Agate asked young Grand Marais climate change activist Olya Wright for permission to share the speech she gave at a recent youth rally and march in St. Paul. See the full text of her speech, below, along with a few introductory notes from Olya. We can’t think of a better way to begin 2019 than to hear her positive, clear-eyed view of the way forward. Happy New Year!
Hi. My name is Olya Wright. I am 13 years old and part of a statewide youth coalition called MN Can’t Wait.
To start, I want to share one of my favorite memories from part of my journey to stop Climate Change. This memory is from a presentation a couple years ago. We were presenting to some local 8th graders about our work with Grand Marais in stopping Climate Change. The last slide in our presentation said: Questions. Some people timidly raised their hands and asked some questions. But the last person to raise his hand was a boy in the front row. He said, “I have a comment.” And then he said the most surprising thing. He said, “You are the smartest people I know!”
So, I am not the smartest person. No. What I think this one boy was saying, is that we were doing something that touched his heart, something that made him feel like what we were doing mattered and made a difference. But maybe he also felt that he could, not possibly, do what we were doing. We were special. That may be how he interpreted our work—but really, we just found a way to act on an issue that Can’t Wait.
Olya’s speech at Youth Rally and March to the State Capitol, St. Paul, MN, October 2018:
I live near Grand Marais, Minnesota in some woods: pretty much in the middle of nowhere. Our farm has a large garden and many pets. Three ducks named Daisy, Buttermilk and Midnight; 21 Chickens (I won’t name them all now); Blackberry, the cat; Tashka my dog; and Oatmeal (my 12 week old bunny). I love to dance. I enjoy cross country skiing and swimming. Why am I telling you this? Because I want to show you that I am just another person, like you.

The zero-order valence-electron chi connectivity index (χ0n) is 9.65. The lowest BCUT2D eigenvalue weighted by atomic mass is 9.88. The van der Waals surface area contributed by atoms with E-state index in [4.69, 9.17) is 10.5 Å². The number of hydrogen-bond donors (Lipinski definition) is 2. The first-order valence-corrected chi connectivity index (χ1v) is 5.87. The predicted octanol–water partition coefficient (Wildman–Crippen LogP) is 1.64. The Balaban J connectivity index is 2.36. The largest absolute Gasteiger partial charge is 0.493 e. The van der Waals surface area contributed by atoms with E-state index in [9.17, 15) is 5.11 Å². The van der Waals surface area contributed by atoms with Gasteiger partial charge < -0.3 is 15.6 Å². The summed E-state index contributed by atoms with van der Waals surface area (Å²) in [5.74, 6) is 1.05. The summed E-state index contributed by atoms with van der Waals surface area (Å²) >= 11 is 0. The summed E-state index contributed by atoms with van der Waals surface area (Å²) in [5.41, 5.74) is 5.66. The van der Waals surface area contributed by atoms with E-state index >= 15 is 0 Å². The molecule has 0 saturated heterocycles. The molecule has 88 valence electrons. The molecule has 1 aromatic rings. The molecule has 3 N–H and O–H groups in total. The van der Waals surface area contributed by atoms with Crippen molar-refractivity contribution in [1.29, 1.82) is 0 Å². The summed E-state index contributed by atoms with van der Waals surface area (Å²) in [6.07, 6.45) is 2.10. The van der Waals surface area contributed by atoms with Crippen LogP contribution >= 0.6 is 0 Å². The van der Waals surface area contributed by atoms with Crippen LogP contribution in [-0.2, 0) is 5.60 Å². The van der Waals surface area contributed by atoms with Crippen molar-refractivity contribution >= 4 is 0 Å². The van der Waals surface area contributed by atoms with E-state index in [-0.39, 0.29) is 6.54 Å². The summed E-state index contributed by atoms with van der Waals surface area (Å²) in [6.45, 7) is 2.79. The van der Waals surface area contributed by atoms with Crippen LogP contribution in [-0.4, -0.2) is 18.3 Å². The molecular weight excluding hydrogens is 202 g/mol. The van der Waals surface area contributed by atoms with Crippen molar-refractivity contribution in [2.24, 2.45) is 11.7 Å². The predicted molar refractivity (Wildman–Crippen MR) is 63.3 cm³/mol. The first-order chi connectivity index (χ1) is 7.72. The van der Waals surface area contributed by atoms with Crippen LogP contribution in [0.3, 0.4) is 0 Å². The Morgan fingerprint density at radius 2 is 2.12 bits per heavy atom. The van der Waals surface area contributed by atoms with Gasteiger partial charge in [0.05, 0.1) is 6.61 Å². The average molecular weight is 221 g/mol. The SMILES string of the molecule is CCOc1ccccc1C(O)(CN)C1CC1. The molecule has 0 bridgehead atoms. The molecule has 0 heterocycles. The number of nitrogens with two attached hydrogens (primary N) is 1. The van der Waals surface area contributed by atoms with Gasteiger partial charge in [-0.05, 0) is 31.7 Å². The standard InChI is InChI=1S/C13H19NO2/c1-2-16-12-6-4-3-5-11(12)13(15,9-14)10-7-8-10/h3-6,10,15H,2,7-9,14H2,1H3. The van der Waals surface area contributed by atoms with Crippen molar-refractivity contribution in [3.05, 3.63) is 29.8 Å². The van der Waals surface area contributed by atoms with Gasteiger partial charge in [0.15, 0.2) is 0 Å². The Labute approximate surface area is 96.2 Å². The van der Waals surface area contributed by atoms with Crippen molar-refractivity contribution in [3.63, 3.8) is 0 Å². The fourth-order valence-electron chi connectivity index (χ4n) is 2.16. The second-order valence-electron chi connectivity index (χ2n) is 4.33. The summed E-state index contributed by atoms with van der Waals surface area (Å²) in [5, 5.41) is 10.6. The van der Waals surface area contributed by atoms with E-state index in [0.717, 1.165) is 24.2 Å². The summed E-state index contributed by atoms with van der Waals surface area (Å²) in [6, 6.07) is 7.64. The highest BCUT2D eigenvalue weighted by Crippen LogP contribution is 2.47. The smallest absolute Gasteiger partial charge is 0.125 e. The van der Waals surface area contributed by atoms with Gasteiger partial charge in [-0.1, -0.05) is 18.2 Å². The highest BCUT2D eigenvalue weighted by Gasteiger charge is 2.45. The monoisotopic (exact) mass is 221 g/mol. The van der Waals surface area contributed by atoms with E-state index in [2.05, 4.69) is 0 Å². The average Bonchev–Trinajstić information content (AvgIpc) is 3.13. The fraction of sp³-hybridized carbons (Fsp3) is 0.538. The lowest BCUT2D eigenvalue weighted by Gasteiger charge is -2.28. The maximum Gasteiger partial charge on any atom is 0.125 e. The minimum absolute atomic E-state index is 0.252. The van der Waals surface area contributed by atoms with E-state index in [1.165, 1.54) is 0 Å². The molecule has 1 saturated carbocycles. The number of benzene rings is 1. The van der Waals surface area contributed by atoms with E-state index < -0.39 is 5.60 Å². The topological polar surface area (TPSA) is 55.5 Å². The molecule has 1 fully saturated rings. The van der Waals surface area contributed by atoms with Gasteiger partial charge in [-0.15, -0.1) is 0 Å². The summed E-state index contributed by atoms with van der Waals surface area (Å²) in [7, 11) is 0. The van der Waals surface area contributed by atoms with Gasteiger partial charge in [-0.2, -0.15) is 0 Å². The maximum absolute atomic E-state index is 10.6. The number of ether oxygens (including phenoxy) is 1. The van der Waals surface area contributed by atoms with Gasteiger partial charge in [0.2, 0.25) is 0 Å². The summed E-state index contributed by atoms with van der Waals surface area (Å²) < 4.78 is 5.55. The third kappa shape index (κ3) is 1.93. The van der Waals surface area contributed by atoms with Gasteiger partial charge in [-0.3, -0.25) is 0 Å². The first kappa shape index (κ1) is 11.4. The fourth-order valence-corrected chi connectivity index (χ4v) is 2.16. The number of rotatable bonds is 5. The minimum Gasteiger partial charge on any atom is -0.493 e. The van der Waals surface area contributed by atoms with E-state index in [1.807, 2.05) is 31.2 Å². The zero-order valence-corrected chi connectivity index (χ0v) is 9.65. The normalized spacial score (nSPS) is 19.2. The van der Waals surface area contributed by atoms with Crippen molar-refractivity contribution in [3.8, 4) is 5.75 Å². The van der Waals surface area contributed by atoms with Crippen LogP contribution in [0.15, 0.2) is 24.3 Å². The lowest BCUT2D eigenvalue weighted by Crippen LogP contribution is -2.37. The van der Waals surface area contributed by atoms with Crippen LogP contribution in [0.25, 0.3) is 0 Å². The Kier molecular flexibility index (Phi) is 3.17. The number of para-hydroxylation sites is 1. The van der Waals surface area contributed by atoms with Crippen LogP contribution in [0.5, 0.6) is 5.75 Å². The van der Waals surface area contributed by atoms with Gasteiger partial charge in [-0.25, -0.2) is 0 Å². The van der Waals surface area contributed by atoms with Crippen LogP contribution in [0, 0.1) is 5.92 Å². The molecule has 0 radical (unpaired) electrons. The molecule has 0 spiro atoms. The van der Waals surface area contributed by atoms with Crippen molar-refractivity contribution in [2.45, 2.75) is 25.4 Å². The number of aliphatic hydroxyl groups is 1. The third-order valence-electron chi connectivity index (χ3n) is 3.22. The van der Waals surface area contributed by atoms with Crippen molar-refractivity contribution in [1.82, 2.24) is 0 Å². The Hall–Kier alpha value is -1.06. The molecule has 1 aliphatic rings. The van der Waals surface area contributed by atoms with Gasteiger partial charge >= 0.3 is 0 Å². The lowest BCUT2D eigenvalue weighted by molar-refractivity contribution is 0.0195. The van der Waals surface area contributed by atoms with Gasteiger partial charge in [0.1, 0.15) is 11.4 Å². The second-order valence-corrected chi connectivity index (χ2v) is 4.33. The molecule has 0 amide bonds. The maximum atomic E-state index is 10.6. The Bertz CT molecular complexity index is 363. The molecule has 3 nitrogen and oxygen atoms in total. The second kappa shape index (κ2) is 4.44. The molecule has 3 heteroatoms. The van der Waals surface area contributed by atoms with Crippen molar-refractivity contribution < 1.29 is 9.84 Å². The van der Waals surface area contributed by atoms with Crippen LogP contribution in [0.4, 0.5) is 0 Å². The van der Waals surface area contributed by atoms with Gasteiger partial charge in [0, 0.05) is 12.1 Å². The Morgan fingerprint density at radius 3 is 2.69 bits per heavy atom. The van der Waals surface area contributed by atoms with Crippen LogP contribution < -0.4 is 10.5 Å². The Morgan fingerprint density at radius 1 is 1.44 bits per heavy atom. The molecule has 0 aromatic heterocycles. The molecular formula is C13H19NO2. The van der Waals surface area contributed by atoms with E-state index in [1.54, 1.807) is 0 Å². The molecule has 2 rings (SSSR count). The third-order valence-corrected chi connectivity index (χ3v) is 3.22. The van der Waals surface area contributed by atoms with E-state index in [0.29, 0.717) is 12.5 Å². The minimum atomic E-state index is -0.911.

In 2014, I started the Nordic Nature Group with friends. We mainly played in the woods and went on hikes but eventually we started to feel that we need to do more than that. We wanted to bring out the voice of nature and let it be heard. Climate Change and the problems it poses to nature became a focus.
But how could we stop Climate Change? I have been overwhelmed by this idea many times. Fortunately, I found out about an organization called iMatter that helps youth (like me) tackle Climate Change in your own community. With iMatter’s help, the Nordic Nature Group and other local youth gave our city, Grand Marais, a grade on how they are doing at addressing Climate Change. They got a D+ if you are curious. We also asked them to pass a Youth Climate Inheritance Resolution that required three things: 1. Complete a Climate Action Plan (CAP) that reduces our Greenhouse Gas Emissions to levels that could protect our communities, children, and grandchildren from the risks of climate destruction; 2. Begin creating this CAP within 3 months and complete it as soon as possible; 3. Include the youth voice in decision making that has to do with Climate Change and the environment.
This resolution passed to a standing ovation, and now, we are working with the City to create their Climate Action Plan.
This means, I go to lots of meetings with adults to figure out how to work on Climate Change. And often they want to do the right thing, but adults tend to get stuck on the roadblocks. They find all the reasons why it’s impossible to solve the problem…. No money, No time, No technology. It is going to be hard to stop Climate Change—but this is why youth need to have a voice at the table—we still have the ability to see past the challenges and remind them that NO is not acceptable. MN Can’t Wait. We need to act. Now.
Remember: It doesn’t matter how young or old you are. What matters is, your passion and care for the environment, a can-do attitude. A desire to make a difference. If we want to save our planet we need to take action now. MN Can’t Wait.
All photographs by Jeanne Henderson Wright. ©